Monday, 23 March 2020

Coronavirus: Why "Stay Home" Is Not a Safe Option for Everyone

The author has asked to remain anonymous.

At this time of nation-wide uncertainty, many of us are preparing to spend the foreseeable future isolated at home with our families, hoping to make the best of the situation surrounded by those we care about.

However, isolating at home can be a frightening prospect for those members of our community who do not feel safe at home. This includes people living with a loved one suffering from addictions such as drugs or alcohol, and those subjected to domestic violence. I have lived with an addicted partner and know first-hand how this impacted my quality of life, as well as that of his children. Anger and frustration used to lead to domestic violence issues worsening if he could not obtain what he wanted or persuade me to get things for him immediately.

Families are advised to isolate, and with good reason, but does this leave our vulnerable neighbours less likely to be taken in by those who are “socially distancing” from the rest of the community? I was extremely lucky during the time I was going through this. Despite pushing people close to me away, I am forever grateful to the friends and neighbours whose doors I could and did knock on – sometimes at all hours of the night – if I needed somewhere safe to hide. I worry this may not be available for others when we are all in lock down.

I also had the option of hiding in cafes and pubs if I didn’t want to disturb anyone. At times I would wander the streets or 24-hour shops to give myself time to think. I used to visit a local casino and pretend I was playing on the screen machines. I really didn’t have the money to play but took advantage of the free hot drink and sandwich that was available, when I had no financial means to buy basic things like food. These options are less available to people going through this now.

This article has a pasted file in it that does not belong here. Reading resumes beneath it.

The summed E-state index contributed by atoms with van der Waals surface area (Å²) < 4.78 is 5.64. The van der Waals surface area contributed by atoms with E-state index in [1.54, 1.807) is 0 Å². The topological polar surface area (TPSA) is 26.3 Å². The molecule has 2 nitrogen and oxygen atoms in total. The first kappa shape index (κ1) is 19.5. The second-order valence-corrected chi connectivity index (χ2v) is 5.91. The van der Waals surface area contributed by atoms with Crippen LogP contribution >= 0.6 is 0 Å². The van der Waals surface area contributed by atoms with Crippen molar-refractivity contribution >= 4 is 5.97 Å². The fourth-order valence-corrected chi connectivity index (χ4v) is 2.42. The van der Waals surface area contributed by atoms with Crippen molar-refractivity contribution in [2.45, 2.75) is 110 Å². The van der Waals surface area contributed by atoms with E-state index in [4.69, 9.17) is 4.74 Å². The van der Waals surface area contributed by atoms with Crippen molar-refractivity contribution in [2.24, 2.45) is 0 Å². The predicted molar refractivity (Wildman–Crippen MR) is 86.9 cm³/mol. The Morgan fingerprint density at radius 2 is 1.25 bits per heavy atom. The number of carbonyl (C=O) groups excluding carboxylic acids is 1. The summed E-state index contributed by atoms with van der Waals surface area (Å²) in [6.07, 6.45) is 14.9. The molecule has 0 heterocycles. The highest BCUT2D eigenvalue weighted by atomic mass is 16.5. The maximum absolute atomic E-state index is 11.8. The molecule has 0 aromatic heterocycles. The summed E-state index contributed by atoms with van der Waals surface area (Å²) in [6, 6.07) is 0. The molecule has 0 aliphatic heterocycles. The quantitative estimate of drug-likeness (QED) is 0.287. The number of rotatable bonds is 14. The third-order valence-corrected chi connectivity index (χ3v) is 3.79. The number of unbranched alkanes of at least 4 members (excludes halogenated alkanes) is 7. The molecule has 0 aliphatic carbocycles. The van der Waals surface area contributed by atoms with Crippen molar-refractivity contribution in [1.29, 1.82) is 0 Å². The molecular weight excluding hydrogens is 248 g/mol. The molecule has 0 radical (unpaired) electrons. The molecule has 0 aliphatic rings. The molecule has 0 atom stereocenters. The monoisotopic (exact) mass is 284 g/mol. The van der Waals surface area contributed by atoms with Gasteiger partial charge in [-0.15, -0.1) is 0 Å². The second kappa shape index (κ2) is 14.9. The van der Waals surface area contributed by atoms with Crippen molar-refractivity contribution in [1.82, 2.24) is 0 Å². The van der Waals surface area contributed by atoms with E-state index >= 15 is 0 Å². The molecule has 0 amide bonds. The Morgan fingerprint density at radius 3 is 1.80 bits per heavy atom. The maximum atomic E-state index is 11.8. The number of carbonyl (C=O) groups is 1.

The coronavirus is clearly a threat to us all, but to those seeking safety from a violent partner, the threat is very much more real at those moments when they may need to flee the danger quickly. Will they, and possibly their children, have somewhere to go on the spur of the moment? These situations often occur suddenly without time for planning.

Uncertainty about jobs means there is also less opportunity to save money in order to plan to leave or get a break from the home situation by being at work. The same applies to children now that schools are closed. People at risk may also feel less able to reach out for help and support for fear of burdening the emergency services at a time when they are already struggling to cope with increased demand.

There have been suggestions of prisoners being released early from prison. This may shorten the period of separation and “relief” a partner may be relying on, either to provide valuable headspace or to facilitate plans to leave the relationship.

Maybe not everyone we see out in the streets is deliberately defying the government social distancing advice, and it’s easy for us to judge them without knowing their story. As we prepare to spend quality family time together, please spare a thought for those unfortunate enough to not have a safe place to call home.

Useful Links

SODA: Survivors of Domestic Abuse.

Gov UK: Find out how to get help if you or someone you know is a victim of domestic abuse.

NHS: Domestic violence or abuse can happen to anyone. Find out how to recognise the signs and where to get help.

Women’s Aid: Information and support on domestic abuse.

Women’s Aid: Violence against women and girls (VAWG) sector statement on COVID-19

A message from CHILDLINE about support during the coronavirus outbreak

 

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